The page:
The search for Hailey Dunn has been a long march — a path through accusations that law enforcement had been too slow to react to her disappearance, to failed lie detector tests on the part of her mother and her mother’s live-in boyfriend. Helicopters have searched the skies while an endless stream of both the professional and the passionate walked the streets and searched the countryside below.
At Dunn’s home, located at 1804 Chestnut, family members and close friends have expressed an increasing — albeit cordial — reluctance to speak except certain national media, a noose that has seemingly tightened as time has worn on and more attention has been paid to the case.
Attempts to contact Billie Jean Dunn, Hailey Dunn’s mother, as well as her birth
father, Clint Dunn, for extended interviews were politely put off, as were attempts to contact the family of Billie Jean Dunn’s 25-year-old boyfriend, Shawn
Adkins, who is believed to be staying in Dunn, about 15 miles north of Colorado City, where Adkins’ grandmother lives.
Briefly speaking to media openly Thursday night after an appearance on HLN’s Nancy Grace, the girl’s mother admitted to frustration and fatigue, and a hope that — though not extinguished — had begun to gutter with the passage of each long day.
Others attempt to stay strong for Hailey, as well, whether they know her or not.
A citizen-led search Saturday, the second in as many days, combed parts of Mitchell County north and west, while law enforcement extended the search to the community of Dunn.
The small community is what a Texas Department of Public Safety news release issued Saturday called one of possibly several new staging areas as the search for Dunn continues and broadens in scope.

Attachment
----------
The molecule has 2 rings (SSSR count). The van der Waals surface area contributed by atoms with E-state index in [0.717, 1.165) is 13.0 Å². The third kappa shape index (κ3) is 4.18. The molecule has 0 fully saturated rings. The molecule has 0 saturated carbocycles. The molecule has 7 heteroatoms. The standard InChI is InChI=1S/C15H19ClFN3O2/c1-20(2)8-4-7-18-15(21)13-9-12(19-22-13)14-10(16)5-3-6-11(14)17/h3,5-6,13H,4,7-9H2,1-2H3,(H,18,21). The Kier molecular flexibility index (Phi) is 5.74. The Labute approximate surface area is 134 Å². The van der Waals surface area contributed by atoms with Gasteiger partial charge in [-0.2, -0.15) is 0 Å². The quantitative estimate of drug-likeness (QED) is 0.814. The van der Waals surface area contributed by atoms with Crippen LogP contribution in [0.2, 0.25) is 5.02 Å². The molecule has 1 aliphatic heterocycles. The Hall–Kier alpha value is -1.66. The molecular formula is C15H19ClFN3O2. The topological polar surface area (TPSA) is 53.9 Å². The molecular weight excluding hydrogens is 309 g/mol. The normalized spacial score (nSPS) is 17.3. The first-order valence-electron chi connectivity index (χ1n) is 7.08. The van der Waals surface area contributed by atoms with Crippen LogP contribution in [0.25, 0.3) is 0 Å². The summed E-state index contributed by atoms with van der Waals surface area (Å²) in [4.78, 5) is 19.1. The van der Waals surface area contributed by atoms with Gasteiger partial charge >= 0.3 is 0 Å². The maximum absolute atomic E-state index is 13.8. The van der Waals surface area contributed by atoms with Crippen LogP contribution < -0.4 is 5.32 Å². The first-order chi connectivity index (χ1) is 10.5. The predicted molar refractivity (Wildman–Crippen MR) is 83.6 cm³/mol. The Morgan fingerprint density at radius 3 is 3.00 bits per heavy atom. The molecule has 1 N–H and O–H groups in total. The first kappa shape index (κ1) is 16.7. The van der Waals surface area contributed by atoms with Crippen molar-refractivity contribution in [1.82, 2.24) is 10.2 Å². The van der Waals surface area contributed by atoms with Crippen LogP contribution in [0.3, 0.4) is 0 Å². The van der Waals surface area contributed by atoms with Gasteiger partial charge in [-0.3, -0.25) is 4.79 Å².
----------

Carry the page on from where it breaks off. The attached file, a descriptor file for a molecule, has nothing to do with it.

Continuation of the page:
After addressing gathered volunteers with a bullhorn Saturday morning, Bubba Limones, 30, said that a vast number of the people gathered that day to look for
Dunn didn’t necessarily know the family personally. But they all wanted to see the girl returned safely.
“People here care,” he said. “People want to help.”
Like Limones, volunteer Woody Kidd, 57, does not know the Dunn family, but he planned to comb the stretch of the county devoted to Saturday’s search just the same.
“The people in Colorado City stick together, and that’s good,” Kidd said.
From the time neighbors reportedly saw Dunn using her mother’s cell phone around noon on the Monday she vanished to the present, a massive search has evolved that in time has focused national attention on Colorado City, located off U.S. Interstate 20 between Abilene and Odessa.
“We break down when we’re alone, my son and I both,” Billie Jean Dunn said, referring to Hailey’s 16-year-old brother, David. “Break down and lose it, and sometimes you feel like you’re never gain your composure. It’s tough to stay strong in front of my son, but I do it.”
Shawn Adkins, who reportedly said he came home around 3 p.m. Dec. 27, is, by official accounting the last person to see Dunn alive. She planned, he said, to walk to her father’s house, then spend the night with a friend, Mary Beth Garcia.
But Clint Dunn never saw her. And neither did Mary Beth, or her mother, Cecilia Garcia.
As far as she knew, Cecilia Garcia said earlier in the week, her daughter hadn’t even been in touch with Hailey the day she vanished.
Billie Jean Dunn reported her daughter missing the next day and initially, the case was treated as if the girl had run away. Later, that choice would come back to haunt the law enforcement, with some insisting that police and others waited too long to involve other law enforcement authorities or to accelerate the investigation.